Writers love the clean, easy, glamorous parts of writing. Don’t we? I mean, c’mon – sitting around, drinking coffee, complaining, and making stuff up? Oh, we got that part of writing down cold.
But the harder parts of writing – the getting into your chair and doing it when you’re not happy, not “feeling inspired”, not in a great mood? How are you at those?
And then, there’s the really difficult part of writing. The ugly part. The part where you have to put your characters through really hard stuff. How are you at handling that?
I told my wife about a scene I’ve had running around in my head for a while now. It comes from my current series, which I’ve bounced between calling my Spectral Analysis series and my Ghost Hunters series (which was the original name). One of the most beloved characters, at least by the readers who’ve provided feedback, dies in that scene.
Now, because he’s probably the only character people have identified as their favorite, this is likely to cause some upset. My wife feels this is going to kill the series. I’m afraid she’s right.
Certainly the surviving characters won’t be the same afterward. The one who dies is important to the interpersonal dynamic, and it will radically change. The ones left behind will change. A wound will be left in that character’s place, one that may not heal, and might fester.
There won’t be any more humor or laughter for at least one of the survivors. And he will carry a boatload of guilt over it happening.
Heck, he may not survive either. He may not want to survive.
I’ve seen the aftermath scenes in my head, too. The emotional response, the psychological response, and the empty, aching spot left when it’s all over. This changes everything, absolutely everything, for every character left in the series.
And I know it will be powerful, hard to write, and emotional. It will be raw, and open up areas in the other characters they’re not aware of yet. Areas in their psyche, areas in their character (internal character, I mean). The survivors will be PTSD, for lack of a better term, and at least one of them will never, ever be the same. Ever. And I know how he will be.
So I can write this.
Problem is, I’m afraid to. Yes, afraid.
I’m afraid to kill this series. I don’t know whether anyone will still enjoy the stories – or if they ever did or were just being kind – if I go down this road. I think the series will die a horrible, painful death. I think readers will be angry with me.
On the other hand, George R. R. Martin did this and people still flock to his books, and to their televisions sets to watch Game of Thrones. Despite the bomb-drop of a few seasons back, they keep coming. To find out what happens next, to find out how things will shake out, how the ship will right itself after capsizing. Or appearing to.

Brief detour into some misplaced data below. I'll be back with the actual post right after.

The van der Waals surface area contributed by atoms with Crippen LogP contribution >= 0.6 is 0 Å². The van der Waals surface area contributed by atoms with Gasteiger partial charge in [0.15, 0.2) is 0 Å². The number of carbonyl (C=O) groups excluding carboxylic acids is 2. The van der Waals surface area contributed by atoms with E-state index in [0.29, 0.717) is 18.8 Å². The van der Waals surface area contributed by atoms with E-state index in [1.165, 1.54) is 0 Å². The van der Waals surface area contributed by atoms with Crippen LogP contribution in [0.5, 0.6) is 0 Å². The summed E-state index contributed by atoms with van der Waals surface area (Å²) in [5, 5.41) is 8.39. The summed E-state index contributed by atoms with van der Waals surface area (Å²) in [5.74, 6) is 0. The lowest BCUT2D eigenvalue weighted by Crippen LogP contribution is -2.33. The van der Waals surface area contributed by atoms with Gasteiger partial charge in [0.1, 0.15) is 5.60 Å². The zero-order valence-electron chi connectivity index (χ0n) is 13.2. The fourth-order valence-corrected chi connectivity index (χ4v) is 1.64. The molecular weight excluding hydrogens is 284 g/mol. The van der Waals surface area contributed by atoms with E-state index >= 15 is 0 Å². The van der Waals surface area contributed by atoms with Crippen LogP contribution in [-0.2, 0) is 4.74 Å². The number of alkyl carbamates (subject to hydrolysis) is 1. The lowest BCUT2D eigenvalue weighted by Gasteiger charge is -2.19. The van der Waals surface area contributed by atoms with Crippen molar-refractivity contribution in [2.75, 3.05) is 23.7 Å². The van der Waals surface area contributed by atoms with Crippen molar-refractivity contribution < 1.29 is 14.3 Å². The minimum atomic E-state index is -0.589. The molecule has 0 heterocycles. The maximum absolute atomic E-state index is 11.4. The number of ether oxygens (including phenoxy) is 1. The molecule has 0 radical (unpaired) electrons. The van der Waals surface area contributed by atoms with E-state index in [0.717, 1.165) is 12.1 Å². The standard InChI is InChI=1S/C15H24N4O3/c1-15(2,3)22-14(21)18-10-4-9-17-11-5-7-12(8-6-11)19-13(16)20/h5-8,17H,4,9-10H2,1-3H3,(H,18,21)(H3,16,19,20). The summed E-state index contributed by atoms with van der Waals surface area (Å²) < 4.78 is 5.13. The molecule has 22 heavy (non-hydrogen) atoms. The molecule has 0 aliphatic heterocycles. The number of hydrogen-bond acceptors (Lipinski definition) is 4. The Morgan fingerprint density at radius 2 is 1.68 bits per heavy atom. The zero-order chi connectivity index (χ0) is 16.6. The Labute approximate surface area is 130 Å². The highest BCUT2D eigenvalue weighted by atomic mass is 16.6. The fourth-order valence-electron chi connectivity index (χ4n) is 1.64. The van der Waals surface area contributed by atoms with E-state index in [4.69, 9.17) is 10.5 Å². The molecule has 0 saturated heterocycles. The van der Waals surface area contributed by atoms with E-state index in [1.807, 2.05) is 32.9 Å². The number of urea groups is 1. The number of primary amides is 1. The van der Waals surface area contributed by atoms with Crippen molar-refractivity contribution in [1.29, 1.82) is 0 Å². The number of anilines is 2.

It’s a tough thing to do. Or maybe I’m just a wuss, because I’ve become fond of these people, have come to care about what happens to them. I want them to be scared and in danger and in fear of their lives, and then I want them to come through and live happily ever after…until the next story, when they’ll go through it all again.
Problem is, there’s no payoff for a reader that way. Is there? I mean, don’t readers want to see characters in books go through insurmountable things, and come out on the other side different, changed? Isn’t that what makes stories memorable? Isn’t that what makes a reader weep, and read on late into the night, and call in the next day so they can finish the book on no sleep?
Isn’t that what people want from their fiction? Something tough, hard to face, something they’re glad they aren’t going through?
Maybe I’m just too attached to the characters. Maybe I’m too sensitive, too sissy-boy-modern-man, too lacking in guts to really write. Can I make readers care about those characters? Can I develop them enough to make them seem real? Can I make a reader worry for them, then grieve for them if I put them through something they can’t get out of?
If I kill the favorite one? or the main one?
It’s a hard thing to get through, and it’s not been an easy thing to come to. All series must end. There is always an end point. No matter how many ideas you can keep running through your head, no matter how many different scenarios seem like they might be cool, at some point, the series must close out. It must resolve. It must end.
And I guess that’s when these scenes could be used. If I ever muster the courage to write those scenes.
My wife would rather I didn’t.
I wonder what other readers think?